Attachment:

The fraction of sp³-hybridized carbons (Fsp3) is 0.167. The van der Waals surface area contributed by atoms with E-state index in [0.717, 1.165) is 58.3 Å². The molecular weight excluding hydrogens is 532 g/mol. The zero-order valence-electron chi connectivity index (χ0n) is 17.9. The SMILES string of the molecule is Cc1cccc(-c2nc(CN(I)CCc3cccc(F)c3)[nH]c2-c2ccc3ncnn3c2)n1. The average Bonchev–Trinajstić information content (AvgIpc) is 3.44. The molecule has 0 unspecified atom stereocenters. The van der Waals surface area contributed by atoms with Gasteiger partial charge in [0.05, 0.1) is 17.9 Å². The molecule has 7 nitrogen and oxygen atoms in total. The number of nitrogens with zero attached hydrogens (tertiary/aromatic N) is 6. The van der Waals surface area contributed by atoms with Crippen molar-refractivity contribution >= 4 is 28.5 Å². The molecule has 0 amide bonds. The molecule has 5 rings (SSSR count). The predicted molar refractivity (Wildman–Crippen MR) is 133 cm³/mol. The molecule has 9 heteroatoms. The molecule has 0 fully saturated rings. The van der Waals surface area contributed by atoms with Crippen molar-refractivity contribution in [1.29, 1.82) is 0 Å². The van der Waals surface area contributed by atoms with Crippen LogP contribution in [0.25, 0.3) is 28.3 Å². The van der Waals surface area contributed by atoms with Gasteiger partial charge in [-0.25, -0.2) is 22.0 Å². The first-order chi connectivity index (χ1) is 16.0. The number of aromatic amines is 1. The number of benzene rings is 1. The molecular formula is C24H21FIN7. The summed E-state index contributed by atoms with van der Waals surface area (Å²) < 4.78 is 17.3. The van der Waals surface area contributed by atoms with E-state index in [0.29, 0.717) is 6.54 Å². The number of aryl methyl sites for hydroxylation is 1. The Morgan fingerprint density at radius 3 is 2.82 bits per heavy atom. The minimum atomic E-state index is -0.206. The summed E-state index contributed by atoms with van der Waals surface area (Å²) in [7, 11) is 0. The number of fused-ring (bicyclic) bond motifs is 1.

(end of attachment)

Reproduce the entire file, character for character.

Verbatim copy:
The fraction of sp³-hybridized carbons (Fsp3) is 0.167. The van der Waals surface area contributed by atoms with E-state index in [0.717, 1.165) is 58.3 Å². The molecular weight excluding hydrogens is 532 g/mol. The zero-order valence-electron chi connectivity index (χ0n) is 17.9. The SMILES string of the molecule is Cc1cccc(-c2nc(CN(I)CCc3cccc(F)c3)[nH]c2-c2ccc3ncnn3c2)n1. The average Bonchev–Trinajstić information content (AvgIpc) is 3.44. The molecule has 0 unspecified atom stereocenters. The van der Waals surface area contributed by atoms with Gasteiger partial charge in [0.05, 0.1) is 17.9 Å². The molecule has 7 nitrogen and oxygen atoms in total. The number of nitrogens with zero attached hydrogens (tertiary/aromatic N) is 6. The van der Waals surface area contributed by atoms with Crippen molar-refractivity contribution >= 4 is 28.5 Å². The molecule has 0 amide bonds. The molecule has 5 rings (SSSR count). The predicted molar refractivity (Wildman–Crippen MR) is 133 cm³/mol. The molecule has 9 heteroatoms. The molecule has 0 fully saturated rings. The van der Waals surface area contributed by atoms with Crippen molar-refractivity contribution in [1.29, 1.82) is 0 Å². The van der Waals surface area contributed by atoms with Crippen LogP contribution in [0.25, 0.3) is 28.3 Å². The van der Waals surface area contributed by atoms with Gasteiger partial charge in [-0.25, -0.2) is 22.0 Å². The first-order chi connectivity index (χ1) is 16.0. The number of aromatic amines is 1. The number of benzene rings is 1. The molecular formula is C24H21FIN7. The summed E-state index contributed by atoms with van der Waals surface area (Å²) < 4.78 is 17.3. The van der Waals surface area contributed by atoms with E-state index in [0.29, 0.717) is 6.54 Å². The number of aryl methyl sites for hydroxylation is 1. The Morgan fingerprint density at radius 3 is 2.82 bits per heavy atom. The minimum atomic E-state index is -0.206. The summed E-state index contributed by atoms with van der Waals surface area (Å²) in [7, 11) is 0. The number of fused-ring (bicyclic) bond motifs is 1.